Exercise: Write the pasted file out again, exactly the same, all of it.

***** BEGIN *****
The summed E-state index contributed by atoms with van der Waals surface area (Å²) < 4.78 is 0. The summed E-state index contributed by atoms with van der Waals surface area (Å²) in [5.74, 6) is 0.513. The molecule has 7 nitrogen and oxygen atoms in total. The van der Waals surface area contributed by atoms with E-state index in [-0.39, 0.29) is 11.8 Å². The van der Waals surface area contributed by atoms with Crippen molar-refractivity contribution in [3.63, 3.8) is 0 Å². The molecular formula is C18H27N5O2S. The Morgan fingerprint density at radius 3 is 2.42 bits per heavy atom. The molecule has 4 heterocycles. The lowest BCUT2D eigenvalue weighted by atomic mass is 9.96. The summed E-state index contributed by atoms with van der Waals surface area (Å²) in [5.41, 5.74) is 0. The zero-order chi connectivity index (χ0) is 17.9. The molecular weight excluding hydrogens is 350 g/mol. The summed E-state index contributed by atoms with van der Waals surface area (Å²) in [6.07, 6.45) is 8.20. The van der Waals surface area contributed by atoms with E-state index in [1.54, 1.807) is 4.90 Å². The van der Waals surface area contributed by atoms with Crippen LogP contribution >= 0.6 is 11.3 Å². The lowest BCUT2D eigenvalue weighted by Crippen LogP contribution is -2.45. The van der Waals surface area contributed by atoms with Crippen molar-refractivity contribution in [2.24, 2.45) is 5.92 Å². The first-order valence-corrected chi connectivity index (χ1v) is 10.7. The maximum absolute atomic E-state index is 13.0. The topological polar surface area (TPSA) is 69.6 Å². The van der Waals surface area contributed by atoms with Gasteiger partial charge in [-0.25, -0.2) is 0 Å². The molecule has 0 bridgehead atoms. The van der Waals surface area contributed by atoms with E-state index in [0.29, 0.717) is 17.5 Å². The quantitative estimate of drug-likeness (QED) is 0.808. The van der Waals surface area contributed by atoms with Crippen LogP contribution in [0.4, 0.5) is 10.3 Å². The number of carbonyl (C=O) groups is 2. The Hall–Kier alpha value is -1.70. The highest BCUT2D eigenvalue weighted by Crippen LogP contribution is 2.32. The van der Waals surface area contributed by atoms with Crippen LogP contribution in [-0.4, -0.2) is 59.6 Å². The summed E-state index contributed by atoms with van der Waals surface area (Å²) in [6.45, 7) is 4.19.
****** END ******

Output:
The summed E-state index contributed by atoms with van der Waals surface area (Å²) < 4.78 is 0. The summed E-state index contributed by atoms with van der Waals surface area (Å²) in [5.74, 6) is 0.513. The molecule has 7 nitrogen and oxygen atoms in total. The van der Waals surface area contributed by atoms with E-state index in [-0.39, 0.29) is 11.8 Å². The van der Waals surface area contributed by atoms with Crippen molar-refractivity contribution in [3.63, 3.8) is 0 Å². The molecular formula is C18H27N5O2S. The Morgan fingerprint density at radius 3 is 2.42 bits per heavy atom. The molecule has 4 heterocycles. The lowest BCUT2D eigenvalue weighted by atomic mass is 9.96. The summed E-state index contributed by atoms with van der Waals surface area (Å²) in [5.41, 5.74) is 0. The zero-order chi connectivity index (χ0) is 17.9. The molecular weight excluding hydrogens is 350 g/mol. The summed E-state index contributed by atoms with van der Waals surface area (Å²) in [6.07, 6.45) is 8.20. The van der Waals surface area contributed by atoms with E-state index in [1.54, 1.807) is 4.90 Å². The van der Waals surface area contributed by atoms with Crippen LogP contribution >= 0.6 is 11.3 Å². The lowest BCUT2D eigenvalue weighted by Crippen LogP contribution is -2.45. The van der Waals surface area contributed by atoms with Crippen molar-refractivity contribution in [2.24, 2.45) is 5.92 Å². The first-order valence-corrected chi connectivity index (χ1v) is 10.7. The maximum absolute atomic E-state index is 13.0. The topological polar surface area (TPSA) is 69.6 Å². The van der Waals surface area contributed by atoms with Gasteiger partial charge in [-0.25, -0.2) is 0 Å². The molecule has 0 bridgehead atoms. The van der Waals surface area contributed by atoms with E-state index in [0.29, 0.717) is 17.5 Å². The quantitative estimate of drug-likeness (QED) is 0.808. The van der Waals surface area contributed by atoms with Crippen LogP contribution in [0.4, 0.5) is 10.3 Å². The number of carbonyl (C=O) groups is 2. The Hall–Kier alpha value is -1.70. The highest BCUT2D eigenvalue weighted by Crippen LogP contribution is 2.32. The van der Waals surface area contributed by atoms with Crippen LogP contribution in [-0.4, -0.2) is 59.6 Å². The summed E-state index contributed by atoms with van der Waals surface area (Å²) in [6.45, 7) is 4.19.